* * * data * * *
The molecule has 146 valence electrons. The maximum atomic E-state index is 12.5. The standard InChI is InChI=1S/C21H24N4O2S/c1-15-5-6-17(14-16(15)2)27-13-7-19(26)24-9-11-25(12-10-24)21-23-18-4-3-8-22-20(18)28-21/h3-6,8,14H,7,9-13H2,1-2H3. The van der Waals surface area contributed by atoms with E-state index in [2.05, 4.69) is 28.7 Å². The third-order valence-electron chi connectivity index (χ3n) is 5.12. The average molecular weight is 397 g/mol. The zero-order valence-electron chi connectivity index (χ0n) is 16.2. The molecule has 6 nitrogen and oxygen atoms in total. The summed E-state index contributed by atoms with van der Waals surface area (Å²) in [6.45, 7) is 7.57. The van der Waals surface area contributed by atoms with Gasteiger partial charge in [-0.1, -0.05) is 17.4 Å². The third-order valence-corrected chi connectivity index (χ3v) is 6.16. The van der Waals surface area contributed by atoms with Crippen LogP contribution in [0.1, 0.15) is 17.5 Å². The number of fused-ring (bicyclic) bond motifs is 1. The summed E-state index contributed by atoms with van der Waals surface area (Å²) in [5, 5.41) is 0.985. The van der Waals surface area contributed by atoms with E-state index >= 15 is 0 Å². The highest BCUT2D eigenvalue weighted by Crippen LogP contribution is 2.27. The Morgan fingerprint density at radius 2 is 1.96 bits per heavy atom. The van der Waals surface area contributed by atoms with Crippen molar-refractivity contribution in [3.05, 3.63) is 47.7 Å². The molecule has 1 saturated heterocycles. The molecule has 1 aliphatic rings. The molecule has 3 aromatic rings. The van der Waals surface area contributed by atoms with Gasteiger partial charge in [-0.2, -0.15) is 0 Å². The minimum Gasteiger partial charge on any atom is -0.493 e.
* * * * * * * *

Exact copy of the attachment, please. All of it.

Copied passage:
The molecule has 146 valence electrons. The maximum atomic E-state index is 12.5. The standard InChI is InChI=1S/C21H24N4O2S/c1-15-5-6-17(14-16(15)2)27-13-7-19(26)24-9-11-25(12-10-24)21-23-18-4-3-8-22-20(18)28-21/h3-6,8,14H,7,9-13H2,1-2H3. The van der Waals surface area contributed by atoms with E-state index in [2.05, 4.69) is 28.7 Å². The third-order valence-electron chi connectivity index (χ3n) is 5.12. The average molecular weight is 397 g/mol. The zero-order valence-electron chi connectivity index (χ0n) is 16.2. The molecule has 6 nitrogen and oxygen atoms in total. The summed E-state index contributed by atoms with van der Waals surface area (Å²) in [6.45, 7) is 7.57. The van der Waals surface area contributed by atoms with Gasteiger partial charge in [-0.1, -0.05) is 17.4 Å². The third-order valence-corrected chi connectivity index (χ3v) is 6.16. The van der Waals surface area contributed by atoms with Crippen LogP contribution in [0.1, 0.15) is 17.5 Å². The number of fused-ring (bicyclic) bond motifs is 1. The summed E-state index contributed by atoms with van der Waals surface area (Å²) in [5, 5.41) is 0.985. The van der Waals surface area contributed by atoms with E-state index >= 15 is 0 Å². The highest BCUT2D eigenvalue weighted by Crippen LogP contribution is 2.27. The Morgan fingerprint density at radius 2 is 1.96 bits per heavy atom. The van der Waals surface area contributed by atoms with Crippen molar-refractivity contribution in [3.05, 3.63) is 47.7 Å². The molecule has 1 saturated heterocycles. The molecule has 1 aliphatic rings. The molecule has 3 aromatic rings. The van der Waals surface area contributed by atoms with Gasteiger partial charge in [-0.2, -0.15) is 0 Å². The minimum Gasteiger partial charge on any atom is -0.493 e.